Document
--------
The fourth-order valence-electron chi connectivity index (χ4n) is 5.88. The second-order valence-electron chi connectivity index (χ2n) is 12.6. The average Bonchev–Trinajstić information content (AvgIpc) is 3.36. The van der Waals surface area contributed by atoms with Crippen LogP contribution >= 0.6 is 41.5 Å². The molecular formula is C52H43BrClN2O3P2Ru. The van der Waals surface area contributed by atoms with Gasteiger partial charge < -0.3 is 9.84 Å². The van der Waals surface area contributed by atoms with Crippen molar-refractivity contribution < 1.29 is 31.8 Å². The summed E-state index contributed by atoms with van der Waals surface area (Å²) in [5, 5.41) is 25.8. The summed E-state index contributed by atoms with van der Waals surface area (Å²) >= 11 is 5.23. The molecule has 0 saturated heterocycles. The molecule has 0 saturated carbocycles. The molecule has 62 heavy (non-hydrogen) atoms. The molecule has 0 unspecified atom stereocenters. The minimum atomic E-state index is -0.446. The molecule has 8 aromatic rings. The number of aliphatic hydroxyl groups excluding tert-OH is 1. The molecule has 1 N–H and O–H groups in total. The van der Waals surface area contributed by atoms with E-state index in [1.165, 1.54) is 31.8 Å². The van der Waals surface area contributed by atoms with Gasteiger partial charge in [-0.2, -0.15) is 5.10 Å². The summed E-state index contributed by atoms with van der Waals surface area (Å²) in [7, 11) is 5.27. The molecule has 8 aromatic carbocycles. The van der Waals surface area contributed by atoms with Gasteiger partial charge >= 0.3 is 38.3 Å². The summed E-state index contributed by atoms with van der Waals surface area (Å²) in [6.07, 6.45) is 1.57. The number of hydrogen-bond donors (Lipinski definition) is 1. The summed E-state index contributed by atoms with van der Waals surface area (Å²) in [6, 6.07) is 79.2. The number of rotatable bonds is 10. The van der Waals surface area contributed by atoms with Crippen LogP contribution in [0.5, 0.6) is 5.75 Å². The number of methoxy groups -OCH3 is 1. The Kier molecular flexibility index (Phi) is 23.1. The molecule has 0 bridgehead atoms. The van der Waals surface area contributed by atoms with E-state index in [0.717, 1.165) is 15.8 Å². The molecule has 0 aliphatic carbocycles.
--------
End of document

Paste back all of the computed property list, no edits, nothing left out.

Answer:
The fourth-order valence-electron chi connectivity index (χ4n) is 5.88. The second-order valence-electron chi connectivity index (χ2n) is 12.6. The average Bonchev–Trinajstić information content (AvgIpc) is 3.36. The van der Waals surface area contributed by atoms with Crippen LogP contribution >= 0.6 is 41.5 Å². The molecular formula is C52H43BrClN2O3P2Ru. The van der Waals surface area contributed by atoms with Gasteiger partial charge < -0.3 is 9.84 Å². The van der Waals surface area contributed by atoms with Crippen molar-refractivity contribution < 1.29 is 31.8 Å². The summed E-state index contributed by atoms with van der Waals surface area (Å²) in [5, 5.41) is 25.8. The summed E-state index contributed by atoms with van der Waals surface area (Å²) >= 11 is 5.23. The molecule has 0 saturated heterocycles. The molecule has 0 saturated carbocycles. The molecule has 62 heavy (non-hydrogen) atoms. The molecule has 0 unspecified atom stereocenters. The minimum atomic E-state index is -0.446. The molecule has 8 aromatic rings. The number of aliphatic hydroxyl groups excluding tert-OH is 1. The molecule has 1 N–H and O–H groups in total. The van der Waals surface area contributed by atoms with E-state index in [1.165, 1.54) is 31.8 Å². The van der Waals surface area contributed by atoms with Gasteiger partial charge in [-0.2, -0.15) is 5.10 Å². The summed E-state index contributed by atoms with van der Waals surface area (Å²) in [7, 11) is 5.27. The molecule has 8 aromatic carbocycles. The van der Waals surface area contributed by atoms with Gasteiger partial charge >= 0.3 is 38.3 Å². The summed E-state index contributed by atoms with van der Waals surface area (Å²) in [6.07, 6.45) is 1.57. The number of hydrogen-bond donors (Lipinski definition) is 1. The summed E-state index contributed by atoms with van der Waals surface area (Å²) in [6, 6.07) is 79.2. The number of rotatable bonds is 10. The van der Waals surface area contributed by atoms with Crippen LogP contribution in [0.5, 0.6) is 5.75 Å². The number of methoxy groups -OCH3 is 1. The Kier molecular flexibility index (Phi) is 23.1. The molecule has 0 bridgehead atoms. The van der Waals surface area contributed by atoms with E-state index in [0.717, 1.165) is 15.8 Å². The molecule has 0 aliphatic carbocycles.